Human Genetics

Expedited Pharmacogenomics

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Science  22 May 2009:
Vol. 324, Issue 5930, pp. 989
DOI: 10.1126/science.324_989b

Drug-induced liver injury is one of the most common reasons that approved drugs are recalled from the market and that clinical trials of experimental drugs are terminated early. Susceptibility to liver damage and other adverse drug reactions are in part genetically determined, and a major goal of pharmacogenomics research is to find genetic markers that can be used to identify at-risk individuals in advance of drug treatment. The search for such biomarkers in human populations has proven to be labor-intensive, but a new study suggests that the hunt can be streamlined by using data derived from genetically diverse mouse populations to guide the human studies.

Harrill et al. studied 36 inbred strains of mice given large doses of acetaminophen and found that there were large strain-dependent variations in drug-induced liver injury, as assessed by histology and by elevated serum levels of the liver enzyme alanine aminotransferase (ALT). Candidate genes likely to be responsible for the inter-strain differences were identified by whole-genome association analysis, and the human versions of these genes were then sequenced in two small groups of humans. Sequence variants in several of these candidate genes—which, interestingly, encode proteins related to immune function rather than to xenobiotic metabolism—were indeed found to corre-late with the presence of acetaminophen-induced elevation of serum ALT levels in the humans.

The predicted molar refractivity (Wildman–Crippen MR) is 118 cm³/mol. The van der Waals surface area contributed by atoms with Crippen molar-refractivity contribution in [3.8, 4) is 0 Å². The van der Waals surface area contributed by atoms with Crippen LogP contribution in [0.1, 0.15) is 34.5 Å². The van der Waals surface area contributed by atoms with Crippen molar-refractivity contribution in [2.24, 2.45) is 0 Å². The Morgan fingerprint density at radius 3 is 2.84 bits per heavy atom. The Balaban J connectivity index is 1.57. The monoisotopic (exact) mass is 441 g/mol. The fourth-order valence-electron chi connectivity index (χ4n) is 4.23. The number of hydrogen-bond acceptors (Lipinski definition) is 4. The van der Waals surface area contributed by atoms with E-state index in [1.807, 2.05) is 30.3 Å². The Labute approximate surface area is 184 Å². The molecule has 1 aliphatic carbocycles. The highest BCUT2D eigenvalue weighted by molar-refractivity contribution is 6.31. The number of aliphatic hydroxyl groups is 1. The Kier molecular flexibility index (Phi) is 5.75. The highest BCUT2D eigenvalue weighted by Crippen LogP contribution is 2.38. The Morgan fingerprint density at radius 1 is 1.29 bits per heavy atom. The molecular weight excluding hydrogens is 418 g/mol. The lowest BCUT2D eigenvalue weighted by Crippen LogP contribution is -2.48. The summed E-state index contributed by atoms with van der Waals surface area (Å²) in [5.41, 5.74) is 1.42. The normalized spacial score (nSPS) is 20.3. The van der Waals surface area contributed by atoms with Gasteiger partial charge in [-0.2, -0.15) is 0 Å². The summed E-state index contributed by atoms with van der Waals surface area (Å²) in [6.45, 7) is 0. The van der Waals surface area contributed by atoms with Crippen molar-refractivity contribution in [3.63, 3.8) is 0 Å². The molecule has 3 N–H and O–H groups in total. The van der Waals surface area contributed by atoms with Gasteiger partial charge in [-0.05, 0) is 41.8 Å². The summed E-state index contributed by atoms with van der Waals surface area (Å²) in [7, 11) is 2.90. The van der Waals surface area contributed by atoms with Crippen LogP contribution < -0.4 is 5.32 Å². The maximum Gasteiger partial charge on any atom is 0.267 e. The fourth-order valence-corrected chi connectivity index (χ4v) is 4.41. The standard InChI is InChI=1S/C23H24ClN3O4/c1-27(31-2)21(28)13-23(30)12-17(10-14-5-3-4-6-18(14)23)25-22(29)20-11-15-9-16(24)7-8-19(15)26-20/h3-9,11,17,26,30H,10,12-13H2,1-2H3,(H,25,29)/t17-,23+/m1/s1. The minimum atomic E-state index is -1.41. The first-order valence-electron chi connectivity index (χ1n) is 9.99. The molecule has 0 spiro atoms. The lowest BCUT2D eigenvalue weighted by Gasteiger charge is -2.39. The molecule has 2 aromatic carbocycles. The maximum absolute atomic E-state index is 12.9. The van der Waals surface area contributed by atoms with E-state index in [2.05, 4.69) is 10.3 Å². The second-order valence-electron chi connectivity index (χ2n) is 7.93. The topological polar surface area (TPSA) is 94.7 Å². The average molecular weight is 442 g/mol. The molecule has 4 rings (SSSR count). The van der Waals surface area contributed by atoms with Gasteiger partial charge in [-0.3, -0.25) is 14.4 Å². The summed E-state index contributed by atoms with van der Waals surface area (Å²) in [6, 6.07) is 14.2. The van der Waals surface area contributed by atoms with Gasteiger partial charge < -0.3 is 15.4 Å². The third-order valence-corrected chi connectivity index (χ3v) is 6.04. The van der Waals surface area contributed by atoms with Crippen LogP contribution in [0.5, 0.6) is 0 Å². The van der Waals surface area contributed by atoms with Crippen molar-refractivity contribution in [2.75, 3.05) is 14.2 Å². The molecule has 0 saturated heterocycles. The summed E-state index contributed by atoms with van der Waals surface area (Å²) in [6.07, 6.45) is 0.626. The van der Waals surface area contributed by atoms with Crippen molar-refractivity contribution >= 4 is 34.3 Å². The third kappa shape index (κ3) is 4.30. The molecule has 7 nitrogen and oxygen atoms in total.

Genome Res. 19, 10.1101/gr.090241.108 (2009).

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